1.5 degrees Celsius lifestyles and the city

For cities, addressing the lifestyle choices of their inhabitants is not merely a luxury but an imperative. By framing 1.5C lifestyles in appealing and attractive ways, cities can drive significant changes towards fostering a transformative future. Supporting urban garden initiatives is one of the crucial factors to build a sustainable and resilient city. Governments should delve deeper into their capacity to shift the mindsets of city residents and the prevailing paradigms.

The imperative to mitigate global warming to within 1.5 degrees Celsius above pre-industrial levels necessitates substantial systemic changes in the Global North. While much attention has been directed towards clean energy transition and infrastructure investments, addressing unsustainable consumption habits has not received the priority it deserves. The growing challenges in meeting the Paris Agreement objectives underscore the critical need for a wide-scale transformation in consumption practices, particularly in rich countries.

While the international process towards addressing climate change has been frustratingly slow and thwarted over the last few decades, cities and local governments have been playing an outsized role in developing policies and innovations that enable mitigation and adaptation to climate change. Major cities around the world have adopted ambitious climate goals [1] and developed mechanisms for learning and knowledge sharing across local government networks (e.g., ICLEI[2] , C40 cities[3] ).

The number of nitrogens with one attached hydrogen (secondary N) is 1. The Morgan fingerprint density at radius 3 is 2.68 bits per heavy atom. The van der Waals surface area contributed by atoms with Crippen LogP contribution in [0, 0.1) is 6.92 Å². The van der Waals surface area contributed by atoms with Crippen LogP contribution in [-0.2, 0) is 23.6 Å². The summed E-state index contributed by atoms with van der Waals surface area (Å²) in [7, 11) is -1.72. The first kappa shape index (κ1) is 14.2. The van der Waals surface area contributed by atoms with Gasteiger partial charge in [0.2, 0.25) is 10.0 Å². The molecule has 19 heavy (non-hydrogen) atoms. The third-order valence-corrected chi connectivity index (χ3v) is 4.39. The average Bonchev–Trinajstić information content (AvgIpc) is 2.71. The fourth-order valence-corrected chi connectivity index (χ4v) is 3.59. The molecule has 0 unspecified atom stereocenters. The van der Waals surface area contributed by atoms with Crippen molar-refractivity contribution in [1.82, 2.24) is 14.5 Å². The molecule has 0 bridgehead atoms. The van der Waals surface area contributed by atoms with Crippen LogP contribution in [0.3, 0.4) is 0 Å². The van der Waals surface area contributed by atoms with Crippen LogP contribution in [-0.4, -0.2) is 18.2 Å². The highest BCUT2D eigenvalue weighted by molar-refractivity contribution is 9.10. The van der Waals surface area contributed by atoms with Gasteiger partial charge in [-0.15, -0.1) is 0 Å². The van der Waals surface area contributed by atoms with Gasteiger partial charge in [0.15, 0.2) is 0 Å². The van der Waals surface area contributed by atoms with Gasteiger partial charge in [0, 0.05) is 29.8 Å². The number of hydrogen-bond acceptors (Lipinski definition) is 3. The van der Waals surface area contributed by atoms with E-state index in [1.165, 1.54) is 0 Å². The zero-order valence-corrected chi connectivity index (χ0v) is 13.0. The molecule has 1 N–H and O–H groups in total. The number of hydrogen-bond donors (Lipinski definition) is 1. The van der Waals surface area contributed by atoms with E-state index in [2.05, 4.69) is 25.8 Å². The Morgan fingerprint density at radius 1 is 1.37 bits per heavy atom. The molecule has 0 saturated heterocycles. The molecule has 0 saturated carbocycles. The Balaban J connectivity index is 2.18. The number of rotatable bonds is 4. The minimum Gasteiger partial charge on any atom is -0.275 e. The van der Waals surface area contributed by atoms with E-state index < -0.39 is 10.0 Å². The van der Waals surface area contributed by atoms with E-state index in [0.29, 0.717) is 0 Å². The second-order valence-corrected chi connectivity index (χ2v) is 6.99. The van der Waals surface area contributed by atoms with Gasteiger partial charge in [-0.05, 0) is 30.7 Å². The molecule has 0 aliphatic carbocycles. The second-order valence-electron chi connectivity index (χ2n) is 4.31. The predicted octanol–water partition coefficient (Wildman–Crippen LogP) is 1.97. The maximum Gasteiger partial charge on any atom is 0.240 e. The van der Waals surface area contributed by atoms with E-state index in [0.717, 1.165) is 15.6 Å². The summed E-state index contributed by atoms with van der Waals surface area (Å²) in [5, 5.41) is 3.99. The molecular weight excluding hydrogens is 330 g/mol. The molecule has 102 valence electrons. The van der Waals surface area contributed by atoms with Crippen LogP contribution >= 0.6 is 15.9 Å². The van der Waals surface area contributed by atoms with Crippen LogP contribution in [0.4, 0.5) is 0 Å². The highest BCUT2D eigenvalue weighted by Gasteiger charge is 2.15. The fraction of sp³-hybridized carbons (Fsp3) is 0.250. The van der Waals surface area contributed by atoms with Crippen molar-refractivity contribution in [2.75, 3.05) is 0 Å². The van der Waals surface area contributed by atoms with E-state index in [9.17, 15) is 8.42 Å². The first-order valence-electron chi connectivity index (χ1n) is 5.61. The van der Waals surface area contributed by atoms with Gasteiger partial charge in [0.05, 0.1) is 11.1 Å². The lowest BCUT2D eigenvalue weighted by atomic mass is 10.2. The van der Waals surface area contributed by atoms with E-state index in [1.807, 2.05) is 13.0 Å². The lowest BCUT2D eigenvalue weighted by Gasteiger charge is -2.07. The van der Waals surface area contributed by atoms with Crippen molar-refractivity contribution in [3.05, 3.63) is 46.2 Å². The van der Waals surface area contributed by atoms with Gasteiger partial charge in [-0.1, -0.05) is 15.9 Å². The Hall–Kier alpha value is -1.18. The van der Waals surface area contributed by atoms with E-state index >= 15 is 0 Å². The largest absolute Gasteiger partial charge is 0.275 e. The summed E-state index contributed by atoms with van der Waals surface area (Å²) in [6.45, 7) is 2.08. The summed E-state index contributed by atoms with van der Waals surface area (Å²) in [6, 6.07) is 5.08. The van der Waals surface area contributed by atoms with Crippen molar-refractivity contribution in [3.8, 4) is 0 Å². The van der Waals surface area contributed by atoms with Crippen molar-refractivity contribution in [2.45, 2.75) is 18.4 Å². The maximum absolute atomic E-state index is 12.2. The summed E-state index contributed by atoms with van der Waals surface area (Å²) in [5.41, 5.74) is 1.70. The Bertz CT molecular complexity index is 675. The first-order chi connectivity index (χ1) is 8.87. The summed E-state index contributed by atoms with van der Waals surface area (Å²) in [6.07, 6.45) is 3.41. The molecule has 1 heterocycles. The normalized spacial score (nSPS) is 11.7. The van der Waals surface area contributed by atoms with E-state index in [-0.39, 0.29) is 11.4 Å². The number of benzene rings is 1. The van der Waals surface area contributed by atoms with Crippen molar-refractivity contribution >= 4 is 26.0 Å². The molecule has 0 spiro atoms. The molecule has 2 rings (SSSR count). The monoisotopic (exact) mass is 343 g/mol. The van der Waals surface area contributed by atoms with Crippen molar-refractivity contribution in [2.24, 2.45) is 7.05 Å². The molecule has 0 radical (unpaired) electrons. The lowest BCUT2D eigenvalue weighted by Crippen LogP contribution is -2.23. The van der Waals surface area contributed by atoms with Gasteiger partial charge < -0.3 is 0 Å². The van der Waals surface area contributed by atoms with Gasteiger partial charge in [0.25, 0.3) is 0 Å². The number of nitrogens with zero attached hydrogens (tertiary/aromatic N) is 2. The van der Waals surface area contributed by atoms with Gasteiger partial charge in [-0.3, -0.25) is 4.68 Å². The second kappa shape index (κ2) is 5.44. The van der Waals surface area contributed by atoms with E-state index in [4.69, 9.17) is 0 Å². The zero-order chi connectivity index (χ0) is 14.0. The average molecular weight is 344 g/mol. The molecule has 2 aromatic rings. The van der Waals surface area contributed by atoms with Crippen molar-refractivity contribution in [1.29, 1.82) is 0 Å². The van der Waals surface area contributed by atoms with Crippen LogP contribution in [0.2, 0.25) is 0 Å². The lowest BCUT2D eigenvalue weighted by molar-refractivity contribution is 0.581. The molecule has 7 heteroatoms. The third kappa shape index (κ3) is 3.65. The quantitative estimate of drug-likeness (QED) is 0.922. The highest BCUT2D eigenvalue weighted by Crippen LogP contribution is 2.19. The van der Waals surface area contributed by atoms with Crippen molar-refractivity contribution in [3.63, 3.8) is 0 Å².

To date, many of these efforts focus on infrastructure efficiencies and a shift to clean energy[4] . For instance, in a 2022 survey[5] , mayors indicated that their most impactful tools in combating climate change are their authority over building codes and zoning. This finding demonstrates that city governments fundamentally understand their role in transforming the urban physical landscape utilising the regulatory and planning frameworks they have. At the same time, while these are critical efforts, they still fall short and are insufficient in facilitating the transition[6] needed to follow the pathways to 1.5C offered by the IPCC.

The missing piece
The 2022 IPCC report ‘Mitigation of Climate Change’[7] highlights the crucial role of altering production and consumption patterns as one of the key mitigation strategies for cities. The authors of the ‘1.5–Degree Lifestyles: Towards A Fair Consumption Space for All’[8] further stress the urgency of addressing consumption: “…technological improvements in the emission-intensity of goods and services must be accompanied by significant lifestyle changes towards reduced consumption is especially pertinent and should form the basis for emergency governmental plans of action”.

For cities, addressing the lifestyle choices of their inhabitants is not merely a luxury but an imperative. This necessity arises, not only due to the substantial contribution of consumption and lifestyle choices to cities’ climate impacts but also because combating climate change necessitates a cultural shift[9]. Without community acceptance of this cultural transformation, we are more likely to see greater resistance to climate solutions and more populist fights against urban climate policies[10] . While addressing consumption and lifestyle considerations in cities might not guarantee complete buy-in to climate transformation, it remains a pivotal lever for reshaping mental models and establishing vital connections between people’s concerns and climate solutions.